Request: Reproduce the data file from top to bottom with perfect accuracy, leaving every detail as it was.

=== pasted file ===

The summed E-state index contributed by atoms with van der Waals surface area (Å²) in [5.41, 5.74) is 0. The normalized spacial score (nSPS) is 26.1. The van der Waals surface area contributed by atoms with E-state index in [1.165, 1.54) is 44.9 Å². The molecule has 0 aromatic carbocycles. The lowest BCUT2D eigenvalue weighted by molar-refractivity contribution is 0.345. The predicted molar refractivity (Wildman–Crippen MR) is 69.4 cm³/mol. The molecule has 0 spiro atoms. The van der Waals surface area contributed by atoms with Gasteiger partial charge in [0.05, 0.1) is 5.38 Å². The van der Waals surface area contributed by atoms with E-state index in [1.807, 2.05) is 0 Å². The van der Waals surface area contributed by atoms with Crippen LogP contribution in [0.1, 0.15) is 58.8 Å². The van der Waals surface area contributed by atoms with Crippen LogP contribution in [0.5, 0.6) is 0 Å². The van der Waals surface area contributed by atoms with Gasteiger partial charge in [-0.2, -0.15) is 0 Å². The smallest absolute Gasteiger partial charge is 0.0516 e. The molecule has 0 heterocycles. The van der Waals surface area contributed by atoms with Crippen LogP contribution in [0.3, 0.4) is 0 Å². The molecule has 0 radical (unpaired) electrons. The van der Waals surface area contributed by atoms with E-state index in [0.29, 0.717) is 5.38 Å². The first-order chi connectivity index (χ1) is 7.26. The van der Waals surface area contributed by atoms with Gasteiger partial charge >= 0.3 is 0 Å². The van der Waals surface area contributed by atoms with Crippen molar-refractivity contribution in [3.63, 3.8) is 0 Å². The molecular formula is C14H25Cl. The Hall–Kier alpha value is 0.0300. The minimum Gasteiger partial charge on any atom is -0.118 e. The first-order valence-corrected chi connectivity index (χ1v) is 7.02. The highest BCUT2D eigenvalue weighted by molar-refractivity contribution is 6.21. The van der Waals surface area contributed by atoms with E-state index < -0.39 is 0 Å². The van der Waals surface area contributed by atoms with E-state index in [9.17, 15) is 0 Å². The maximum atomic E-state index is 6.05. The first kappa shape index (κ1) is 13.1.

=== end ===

The summed E-state index contributed by atoms with van der Waals surface area (Å²) in [5.41, 5.74) is 0. The normalized spacial score (nSPS) is 26.1. The van der Waals surface area contributed by atoms with E-state index in [1.165, 1.54) is 44.9 Å². The molecule has 0 aromatic carbocycles. The lowest BCUT2D eigenvalue weighted by molar-refractivity contribution is 0.345. The predicted molar refractivity (Wildman–Crippen MR) is 69.4 cm³/mol. The molecule has 0 spiro atoms. The van der Waals surface area contributed by atoms with Gasteiger partial charge in [0.05, 0.1) is 5.38 Å². The van der Waals surface area contributed by atoms with E-state index in [1.807, 2.05) is 0 Å². The van der Waals surface area contributed by atoms with Crippen LogP contribution in [0.1, 0.15) is 58.8 Å². The van der Waals surface area contributed by atoms with Crippen LogP contribution in [0.5, 0.6) is 0 Å². The van der Waals surface area contributed by atoms with Gasteiger partial charge in [-0.2, -0.15) is 0 Å². The smallest absolute Gasteiger partial charge is 0.0516 e. The molecule has 0 heterocycles. The van der Waals surface area contributed by atoms with Crippen LogP contribution in [0.3, 0.4) is 0 Å². The molecule has 0 radical (unpaired) electrons. The van der Waals surface area contributed by atoms with E-state index in [0.29, 0.717) is 5.38 Å². The first-order chi connectivity index (χ1) is 7.26. The van der Waals surface area contributed by atoms with Gasteiger partial charge >= 0.3 is 0 Å². The van der Waals surface area contributed by atoms with Crippen molar-refractivity contribution in [3.63, 3.8) is 0 Å². The molecular formula is C14H25Cl. The Hall–Kier alpha value is 0.0300. The minimum Gasteiger partial charge on any atom is -0.118 e. The first-order valence-corrected chi connectivity index (χ1v) is 7.02. The highest BCUT2D eigenvalue weighted by molar-refractivity contribution is 6.21. The van der Waals surface area contributed by atoms with E-state index < -0.39 is 0 Å². The van der Waals surface area contributed by atoms with E-state index in [9.17, 15) is 0 Å². The maximum atomic E-state index is 6.05. The first kappa shape index (κ1) is 13.1.